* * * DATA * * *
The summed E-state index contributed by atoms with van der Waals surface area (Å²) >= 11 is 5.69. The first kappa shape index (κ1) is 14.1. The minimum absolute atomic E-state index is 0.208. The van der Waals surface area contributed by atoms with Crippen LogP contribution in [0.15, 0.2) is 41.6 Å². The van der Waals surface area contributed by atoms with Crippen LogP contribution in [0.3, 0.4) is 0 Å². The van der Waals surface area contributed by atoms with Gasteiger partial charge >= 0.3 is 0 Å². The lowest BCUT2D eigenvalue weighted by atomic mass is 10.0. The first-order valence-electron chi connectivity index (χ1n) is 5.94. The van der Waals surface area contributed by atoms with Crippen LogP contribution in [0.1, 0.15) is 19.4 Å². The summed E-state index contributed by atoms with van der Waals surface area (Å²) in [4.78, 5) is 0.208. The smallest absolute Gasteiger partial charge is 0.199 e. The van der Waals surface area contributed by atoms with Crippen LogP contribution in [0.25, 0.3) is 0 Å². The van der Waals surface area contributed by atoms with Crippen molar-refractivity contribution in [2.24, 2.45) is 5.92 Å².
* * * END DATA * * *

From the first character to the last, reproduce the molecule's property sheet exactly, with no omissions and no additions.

The summed E-state index contributed by atoms with van der Waals surface area (Å²) >= 11 is 5.69. The first kappa shape index (κ1) is 14.1. The minimum absolute atomic E-state index is 0.208. The van der Waals surface area contributed by atoms with Crippen LogP contribution in [0.15, 0.2) is 41.6 Å². The van der Waals surface area contributed by atoms with Crippen LogP contribution in [0.3, 0.4) is 0 Å². The van der Waals surface area contributed by atoms with Gasteiger partial charge >= 0.3 is 0 Å². The lowest BCUT2D eigenvalue weighted by atomic mass is 10.0. The first-order valence-electron chi connectivity index (χ1n) is 5.94. The van der Waals surface area contributed by atoms with Crippen LogP contribution in [0.1, 0.15) is 19.4 Å². The summed E-state index contributed by atoms with van der Waals surface area (Å²) in [4.78, 5) is 0.208. The smallest absolute Gasteiger partial charge is 0.199 e. The van der Waals surface area contributed by atoms with Crippen LogP contribution in [0.25, 0.3) is 0 Å². The van der Waals surface area contributed by atoms with Crippen molar-refractivity contribution in [2.24, 2.45) is 5.92 Å².